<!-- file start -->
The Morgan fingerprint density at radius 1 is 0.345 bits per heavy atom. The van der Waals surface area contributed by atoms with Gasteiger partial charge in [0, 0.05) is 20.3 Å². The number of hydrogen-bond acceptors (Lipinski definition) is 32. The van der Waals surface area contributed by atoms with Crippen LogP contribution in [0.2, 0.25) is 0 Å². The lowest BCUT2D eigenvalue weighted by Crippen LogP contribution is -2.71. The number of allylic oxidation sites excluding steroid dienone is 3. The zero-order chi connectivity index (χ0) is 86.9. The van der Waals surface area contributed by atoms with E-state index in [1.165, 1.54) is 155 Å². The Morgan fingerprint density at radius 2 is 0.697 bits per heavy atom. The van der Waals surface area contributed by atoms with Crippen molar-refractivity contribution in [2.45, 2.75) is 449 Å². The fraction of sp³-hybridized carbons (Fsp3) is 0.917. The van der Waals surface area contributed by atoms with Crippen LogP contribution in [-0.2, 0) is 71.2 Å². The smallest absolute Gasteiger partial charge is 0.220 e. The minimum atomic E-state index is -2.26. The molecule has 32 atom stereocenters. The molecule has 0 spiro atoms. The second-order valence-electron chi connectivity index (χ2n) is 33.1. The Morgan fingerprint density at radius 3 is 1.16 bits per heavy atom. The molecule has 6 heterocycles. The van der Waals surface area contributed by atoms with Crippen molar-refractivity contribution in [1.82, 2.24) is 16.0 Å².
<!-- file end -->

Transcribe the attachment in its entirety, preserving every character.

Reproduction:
The Morgan fingerprint density at radius 1 is 0.345 bits per heavy atom. The van der Waals surface area contributed by atoms with Gasteiger partial charge in [0, 0.05) is 20.3 Å². The number of hydrogen-bond acceptors (Lipinski definition) is 32. The van der Waals surface area contributed by atoms with Crippen LogP contribution in [0.2, 0.25) is 0 Å². The lowest BCUT2D eigenvalue weighted by Crippen LogP contribution is -2.71. The number of allylic oxidation sites excluding steroid dienone is 3. The zero-order chi connectivity index (χ0) is 86.9. The van der Waals surface area contributed by atoms with E-state index in [1.165, 1.54) is 155 Å². The Morgan fingerprint density at radius 2 is 0.697 bits per heavy atom. The van der Waals surface area contributed by atoms with Crippen molar-refractivity contribution in [2.45, 2.75) is 449 Å². The fraction of sp³-hybridized carbons (Fsp3) is 0.917. The van der Waals surface area contributed by atoms with Crippen LogP contribution in [-0.2, 0) is 71.2 Å². The smallest absolute Gasteiger partial charge is 0.220 e. The minimum atomic E-state index is -2.26. The molecule has 32 atom stereocenters. The molecule has 0 spiro atoms. The second-order valence-electron chi connectivity index (χ2n) is 33.1. The Morgan fingerprint density at radius 3 is 1.16 bits per heavy atom. The molecule has 6 heterocycles. The van der Waals surface area contributed by atoms with Crippen molar-refractivity contribution in [1.82, 2.24) is 16.0 Å².